Gee… why didn’t they just give you the V8… then deactivate the cylinders… kinda like those old school GM V8-6-4s… Couple that with world-renowned British Electronics, and you have yourselves a true winner (according to the repair shop’s accountant).

Jimal
Jimal
2 months ago

Eric tore one of these apart on his I Do Cars YouTube channel recently. His thought – and it seems like a pretty good one – was that this should mean that the V8 should drop right into the space, using all the same mounts. Figure out some electronics, and you’ve got a relatively easy swap if you’re so inclined.

JerryLH3
JerryLH3
2 months ago
Reply to  Jimal

Side note, I love that channel. Just taking random engines apart all the time, and his continual fight against dipstick tubes.

Ben
Ben
2 months ago
Reply to  JerryLH3

And the Used Water Pump Cinematic Universe which keeps getting bigger every episode. 😉

JTilla
JTilla
2 months ago
Reply to  JerryLH3

What is his deal with dipstick tubes? I recently had my own battle with one. I despise the design on subaru.

JerryLH3
JerryLH3
2 months ago
Reply to  JTilla

They often are extremely hard to remove and he struggles mightily for the camera.

Racer Esq.
Racer Esq.
2 months ago

I believe the parent company has an entire line of business dedicated to this kind of work:

https://www.tcs.com/what-we-do/services/consulting/white-paper/strategic-cost-cutting-for-better-margins-management

“. . .during those drives I found I preferred the handling of the V6, due to the less weight up front.”

Ha, if nothing else the cheap laziness of creating a V6 with a sub-optimal angle, and then not even removing the unnecessary cylinders, was a good placebo test for product reviewers.

Anyway, if one wants a proper 60-degree V6 without the weight of unnecessary cylinders left in one of the worst places for excess weight, forget a trash Jaguar, the Camaro is still available this year.

Matthew Lange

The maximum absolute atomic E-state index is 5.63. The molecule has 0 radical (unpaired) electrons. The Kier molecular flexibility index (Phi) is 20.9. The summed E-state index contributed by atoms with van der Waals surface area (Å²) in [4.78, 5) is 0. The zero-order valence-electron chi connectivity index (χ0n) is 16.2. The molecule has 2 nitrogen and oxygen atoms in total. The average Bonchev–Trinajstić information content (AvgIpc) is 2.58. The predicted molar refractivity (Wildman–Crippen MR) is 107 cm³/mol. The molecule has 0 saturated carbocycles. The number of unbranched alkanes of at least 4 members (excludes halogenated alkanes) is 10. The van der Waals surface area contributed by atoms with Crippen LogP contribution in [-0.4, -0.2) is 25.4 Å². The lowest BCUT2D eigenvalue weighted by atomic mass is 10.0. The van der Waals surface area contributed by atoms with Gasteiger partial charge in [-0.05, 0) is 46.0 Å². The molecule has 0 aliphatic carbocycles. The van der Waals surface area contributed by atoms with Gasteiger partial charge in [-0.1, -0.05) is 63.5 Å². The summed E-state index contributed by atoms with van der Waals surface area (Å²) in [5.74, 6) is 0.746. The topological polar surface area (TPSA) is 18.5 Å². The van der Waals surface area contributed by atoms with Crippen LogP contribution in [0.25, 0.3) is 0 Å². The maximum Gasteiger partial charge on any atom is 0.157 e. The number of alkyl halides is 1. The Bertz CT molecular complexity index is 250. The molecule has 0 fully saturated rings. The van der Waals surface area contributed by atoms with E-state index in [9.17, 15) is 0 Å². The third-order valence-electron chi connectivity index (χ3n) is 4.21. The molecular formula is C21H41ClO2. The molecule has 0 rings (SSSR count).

Matthew Lange
2 months ago

But, significantly, I didn’t really notice anything negative – I liked the V6! It’s not a bad engine by any means, at least not in the context that Jaguar used it. If you were, say, to use it in a car that had no V8 option

Actually Jaguar did use the V6 without a V8 option. The XE and second gen XF never got the V8 as an option only the V6. As I understand it the V8 heads would not fit as there was not enough clearance but the shorter v6 heads would.

For the crazy and wonderful XE Project 8 Jaguar modified the firewall to make the V8 fit, but this was not feasible for mass production which is why there was never a proper C63/M3 rivalling XE.

Honestly I never think about the engineering compromises in my F Type V6. It sounds great and goes well enough for me. Also the twin central exhaust setup on the V6 looks better than the four battleship gun exhausts on the V8.

Boxing Pistons
Boxing Pistons
2 months ago
Reply to  Matthew Lange

Thank you for enriching the everyday automotive landscape with that beautiful car. The F-Type is one of my all-time favorite designs!

Captain Muppet
Captain Muppet
2 months ago

Sort of related: when Ford announced its Fox 1.0 turbo triple they were very keen to bang on about how tiny the engine was, and even said the block would fit on a sheet of A4 paper (which it didn’t).

However, as that engine was a replacement for their 1.6 four cylinder engine it had to fit in the same cars. The front case casting was enormous, stretching over the gap where the missing cylinder would have been, so it could reach across the engine bay to connect to the engine mount.

With the added cost of the turbo I suspect it wasn’t cheaper to build either.

Boxing Pistons
Boxing Pistons
2 months ago
Reply to  Captain Muppet

It is appropriate that they bragged about how it would fit on a modest sheet of paper as that is the only place it looked good.

Captain Muppet
Captain Muppet
2 months ago
Reply to  Boxing Pistons

Turbo downsizing only makes sense if all your customers drive exactly like the WLTP test cycle.

Captain Muppet
Captain Muppet
2 months ago

As a designer of fine engines for the gentry, and also of cheap engines for shitboxes, I suspect the guys responsible for this do not have the drawings framed in their office, and don’t have one of the castings as a centrepiece in their home.

If it were famously reliable I guess they would eventually become proud of this engine, but…